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Press release

British public’s satisfaction with the NHS at lowest level in over a decade

Public satisfaction with the NHS has fallen to its lowest level since 2007, according to analysis of the 2018 British Social Attitudes (BSA) survey published today by The King’s Fund and the Nuffield Trust.

The survey, carried out by the National Centre for Social Research (NatCen)1, is seen as a gold standard measure of public attitudes. It finds that, following a sharp drop in 2017, public satisfaction2 with the health service fell by a further 3 percentage points in 2018 to 53 per cent, its lowest level in over a decade and 16 percentage points below its historical peak of 70 per cent in 2010.  The continued fall in satisfaction came despite Prime Minister Theresa May’s announcement last June – just before the interviews for the survey were undertaken – of a £20bn long-term funding boost for the health service.

The think tanks’ analysis also reveals that public satisfaction with general practice has declined over the past decade. In 2018, it remained at its lowest level since the survey began in 1983 (63 per cent),3 while dissatisfaction with general practice remained at its highest level since the survey began. Almost a quarter (24 per cent) of respondents reported being dissatisfied with their GP service – double the level of dissatisfaction in 2009.

The founding principle of the NHS, that it is free at the point of use, remains one of the primary reasons people are satisfied with the NHS (selected by 62 per cent of satisfied respondents). The survey also reported an increase over the past three years in the proportion of people who cited quality of NHS care as a reason for their satisfaction (71 per cent).  Concerns over waiting times, NHS staff shortages and inadequate funding remained the top three reasons people gave for being dissatisfied with the NHS in 2018.

Other key findings from the survey, which was carried out by NatCen between July and October 2018, include:

  • Satisfaction with hospital services has fluctuated in recent years, but in 2018 an 8 percentage point increase in satisfaction with inpatient services takes it to its highest level since 1993 (63 per cent) and a 5 percentage point increase in satisfaction with outpatient services takes it to the highest level since the survey began (70 per cent).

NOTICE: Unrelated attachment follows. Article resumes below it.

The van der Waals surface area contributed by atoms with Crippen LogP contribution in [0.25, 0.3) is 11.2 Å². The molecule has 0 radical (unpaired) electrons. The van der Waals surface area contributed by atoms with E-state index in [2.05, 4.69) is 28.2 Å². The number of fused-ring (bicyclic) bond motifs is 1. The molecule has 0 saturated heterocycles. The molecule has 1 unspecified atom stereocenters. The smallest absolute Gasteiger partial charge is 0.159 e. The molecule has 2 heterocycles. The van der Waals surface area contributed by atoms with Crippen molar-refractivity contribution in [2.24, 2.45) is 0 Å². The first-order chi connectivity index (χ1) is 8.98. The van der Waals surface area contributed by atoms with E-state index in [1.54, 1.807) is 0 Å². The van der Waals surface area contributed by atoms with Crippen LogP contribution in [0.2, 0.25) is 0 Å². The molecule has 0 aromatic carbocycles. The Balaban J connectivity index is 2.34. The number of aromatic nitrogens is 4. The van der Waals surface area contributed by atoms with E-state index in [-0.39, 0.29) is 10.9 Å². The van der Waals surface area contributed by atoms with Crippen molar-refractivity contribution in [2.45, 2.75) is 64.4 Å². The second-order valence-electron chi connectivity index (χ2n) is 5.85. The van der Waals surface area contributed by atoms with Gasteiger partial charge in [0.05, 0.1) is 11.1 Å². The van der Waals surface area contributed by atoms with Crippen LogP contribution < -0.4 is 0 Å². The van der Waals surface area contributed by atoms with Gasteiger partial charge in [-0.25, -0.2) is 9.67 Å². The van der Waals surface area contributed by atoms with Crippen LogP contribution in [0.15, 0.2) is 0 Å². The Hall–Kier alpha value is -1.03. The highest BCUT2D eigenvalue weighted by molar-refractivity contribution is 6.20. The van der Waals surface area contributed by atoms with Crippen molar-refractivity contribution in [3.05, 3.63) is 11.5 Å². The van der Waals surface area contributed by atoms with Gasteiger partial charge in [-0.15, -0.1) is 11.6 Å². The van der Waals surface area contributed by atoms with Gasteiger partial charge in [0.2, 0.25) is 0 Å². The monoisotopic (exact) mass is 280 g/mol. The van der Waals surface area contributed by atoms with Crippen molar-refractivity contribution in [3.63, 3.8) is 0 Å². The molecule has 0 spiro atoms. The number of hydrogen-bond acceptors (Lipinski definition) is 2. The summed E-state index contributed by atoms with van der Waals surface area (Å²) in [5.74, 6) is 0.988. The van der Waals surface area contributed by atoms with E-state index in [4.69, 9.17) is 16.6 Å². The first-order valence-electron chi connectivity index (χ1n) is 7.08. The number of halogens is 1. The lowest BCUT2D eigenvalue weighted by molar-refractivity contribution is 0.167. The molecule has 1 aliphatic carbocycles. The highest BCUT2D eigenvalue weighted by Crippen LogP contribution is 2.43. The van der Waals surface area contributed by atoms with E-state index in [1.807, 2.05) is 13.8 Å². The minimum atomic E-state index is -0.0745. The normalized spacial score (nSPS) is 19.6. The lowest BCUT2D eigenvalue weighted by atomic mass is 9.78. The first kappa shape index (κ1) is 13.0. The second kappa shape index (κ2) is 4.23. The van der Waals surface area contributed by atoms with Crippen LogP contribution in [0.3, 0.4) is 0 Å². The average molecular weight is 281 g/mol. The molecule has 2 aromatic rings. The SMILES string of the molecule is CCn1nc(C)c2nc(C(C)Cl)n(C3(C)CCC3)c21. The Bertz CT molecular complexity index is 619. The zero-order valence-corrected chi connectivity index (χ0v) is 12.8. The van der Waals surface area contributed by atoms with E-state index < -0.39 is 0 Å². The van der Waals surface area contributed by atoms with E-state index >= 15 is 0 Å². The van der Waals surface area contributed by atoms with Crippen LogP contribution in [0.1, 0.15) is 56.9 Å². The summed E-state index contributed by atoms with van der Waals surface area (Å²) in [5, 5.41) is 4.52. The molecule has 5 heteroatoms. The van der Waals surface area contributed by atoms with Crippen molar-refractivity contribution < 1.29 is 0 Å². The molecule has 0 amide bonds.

• Satisfaction with both inpatient and outpatient hospital services was higher among those who have used those services recently or have friends or family members who have done so than among those who had no contact with inpatient services by either themselves or their friends and family.

  • Satisfaction with NHS dentistry, accident and emergency departments and social care did not change significantly between 2017 and 2018. Satisfaction with social care provided by local authorities remains far lower than satisfaction with NHS services.

  • Overall satisfaction with the NHS was higher among people aged 65 years or older (61 per cent) than among adults under 65 (51 per cent).

  • There is a divergence of views between supporters of the two main political parties: 58 per cent of supporters of the Conservative party were satisfied compared to 51 per cent of supporters of the Labour Party.

Ruth Robertson, Senior Fellow at The King’s Fund said: ‘Despite the outpouring of public affection around the NHS’s 70th birthday and the Prime Minister’s “gift” of a funding boost, public satisfaction with how the NHS is run now stands at its lowest level in over a decade. In the short term at least, the promise of more money doesn’t appear to buy satisfaction. The public identified long-standing issues such as staff shortages and waiting times amongst the main reasons for their dissatisfaction and cash alone will not solve these.’

Professor John Appleby, Director of Research and Chief Economist at The Nuffield Trust, said: ‘Satisfaction with general practice – historically the service people were most satisfied with – has been falling for the past decade and is now at its lowest since the BSA survey began over 30 years ago. This may reflect continued strain on general practice, with mounting workloads and staff shortages and the evidence shows that people are finding it harder to get appointments than before. The NHS long-term plan expects even more of general practice – these problems will need to be addressed quickly if that vision is to be made possible.’

Notes to editors

The analysis of the BSA health results was carried out by Ruth Robertson, John Appleby, Harry Evans and Nina Hemmings. It will be published on both The King’s Fund and the Nuffield Trust websites at 00:01 on 7 March 2019, with a link to the report from the NatCen website. Previous survey reports can be viewed here.

The King’s Fund is an independent charity working to improve health and care in England. The Nuffield Trust is an independent think tank aiming to improve the quality of health care in the UK by providing evidence-based research and policy analysis. The National Centre for Social Research, Britain’s largest independent social research organisation, helps government and charities make the right decisions by listening to the public and making sure their voice is heard.

For further information, or to request an interview with Professor John Appleby or Ruth Robertson, please contact Gemma Umali at The King’s Fund on 020 7307 3583 (07584 146 035 if calling out of hours) or email [email protected]